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Amanzimtoti River, (also known as Manzimtoti), is a short river in the KwaZulu-Natal province of South Africa, that originates northwest of Adams Mission, and flows through the town of Amanzimtoti, South Africa. The N2 crosses the river just before its mouth at the Indian Ocean. (coordinates river mouth see Manzimtoti Lagoon).
Zulu king Shaka is said to have named the river after drinking the waters and exclaiming in isiZulu "Kanti amanzi mtoti" meaning "So, the water is sweet". The river came to be known to English speakers as Amanzimtoti ("Sweet Waters"). The Zulu word for "sweet" is mnandi, but Shaka's mother had the name Nandi, so he is said to have invented the word 'toti' to replace mnandi, so as not to wear out her name.
Recently it has been proposed to officially change the name to Manzamtoti to more accurately reflect the isiZulu pronunciation and spelling, though many Amanzimtoti residents still refer to the river as Amanzimtoti River, Manzimtoti River or simply Toti River.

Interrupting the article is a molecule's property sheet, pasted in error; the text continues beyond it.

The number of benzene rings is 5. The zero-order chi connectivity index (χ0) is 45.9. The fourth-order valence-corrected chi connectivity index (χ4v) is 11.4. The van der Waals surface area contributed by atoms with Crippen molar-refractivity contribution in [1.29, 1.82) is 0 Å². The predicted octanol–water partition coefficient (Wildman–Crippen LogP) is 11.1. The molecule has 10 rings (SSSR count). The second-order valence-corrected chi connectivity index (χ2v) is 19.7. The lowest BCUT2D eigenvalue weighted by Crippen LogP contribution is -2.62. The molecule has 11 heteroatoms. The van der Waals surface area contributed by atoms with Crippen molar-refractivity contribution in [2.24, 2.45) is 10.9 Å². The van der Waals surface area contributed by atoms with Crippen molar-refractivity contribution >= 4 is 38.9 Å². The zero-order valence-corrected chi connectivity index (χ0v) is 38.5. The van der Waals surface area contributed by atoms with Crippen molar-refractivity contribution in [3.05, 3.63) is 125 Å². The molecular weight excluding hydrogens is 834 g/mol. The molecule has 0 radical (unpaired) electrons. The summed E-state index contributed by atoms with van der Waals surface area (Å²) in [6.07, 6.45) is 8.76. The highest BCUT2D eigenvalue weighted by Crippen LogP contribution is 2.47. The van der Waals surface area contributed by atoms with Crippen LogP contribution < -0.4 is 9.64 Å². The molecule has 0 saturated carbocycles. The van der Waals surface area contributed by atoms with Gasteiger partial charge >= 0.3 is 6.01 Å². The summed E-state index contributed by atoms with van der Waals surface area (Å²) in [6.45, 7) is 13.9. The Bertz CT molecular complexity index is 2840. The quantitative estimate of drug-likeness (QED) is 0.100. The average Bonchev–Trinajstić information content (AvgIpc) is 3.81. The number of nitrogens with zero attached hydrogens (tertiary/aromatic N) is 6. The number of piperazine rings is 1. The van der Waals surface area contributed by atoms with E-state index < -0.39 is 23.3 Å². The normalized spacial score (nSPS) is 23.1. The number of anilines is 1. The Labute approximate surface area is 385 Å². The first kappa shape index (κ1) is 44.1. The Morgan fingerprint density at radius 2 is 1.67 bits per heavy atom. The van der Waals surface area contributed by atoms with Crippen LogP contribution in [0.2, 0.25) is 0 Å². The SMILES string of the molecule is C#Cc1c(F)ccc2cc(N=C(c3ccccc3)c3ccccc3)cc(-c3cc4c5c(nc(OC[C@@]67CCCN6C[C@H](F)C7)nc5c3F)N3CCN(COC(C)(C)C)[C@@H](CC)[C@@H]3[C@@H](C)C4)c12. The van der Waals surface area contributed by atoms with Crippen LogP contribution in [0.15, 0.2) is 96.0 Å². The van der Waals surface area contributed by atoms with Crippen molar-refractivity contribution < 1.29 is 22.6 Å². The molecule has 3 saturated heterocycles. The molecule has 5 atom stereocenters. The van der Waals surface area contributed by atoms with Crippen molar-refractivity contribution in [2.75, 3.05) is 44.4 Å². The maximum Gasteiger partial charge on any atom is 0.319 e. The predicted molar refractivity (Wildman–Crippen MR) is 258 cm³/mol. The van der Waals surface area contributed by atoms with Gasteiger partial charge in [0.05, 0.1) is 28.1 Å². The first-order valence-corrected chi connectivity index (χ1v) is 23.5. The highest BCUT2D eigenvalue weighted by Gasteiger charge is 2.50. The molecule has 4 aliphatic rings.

A recent alternative, and unpopular, suggestion for the origin of the name of the river is in the isiZulu word 'udoti' meaning dirt, which fits more closely with 'toti', and that the name actually means "Dirty Water".
The river was once flanked by extensive marsh-lands and reed-beds, but these were filled in to build the town centre and a rubbish dump. The rubbish dump was later covered over and developed into sports fields.
At one time it was possible to travel by boat from the town centre to the River Gardens Hotel, which was a popular Sunday activity. Siltation eventually made this impossible, until the river was dredged a number of times in the 1990s. However the dredging process was seen by some conservationists as destructive, and by others as expensive. The river has once again silted to a large extent.
The river is now flanked in a portion by a nature reserve called Ilanda Wilds. The river and nature reserve are home to a number of rare and endangered species, and high biodiversity compared to the size of the area.
- M.Purves, 2010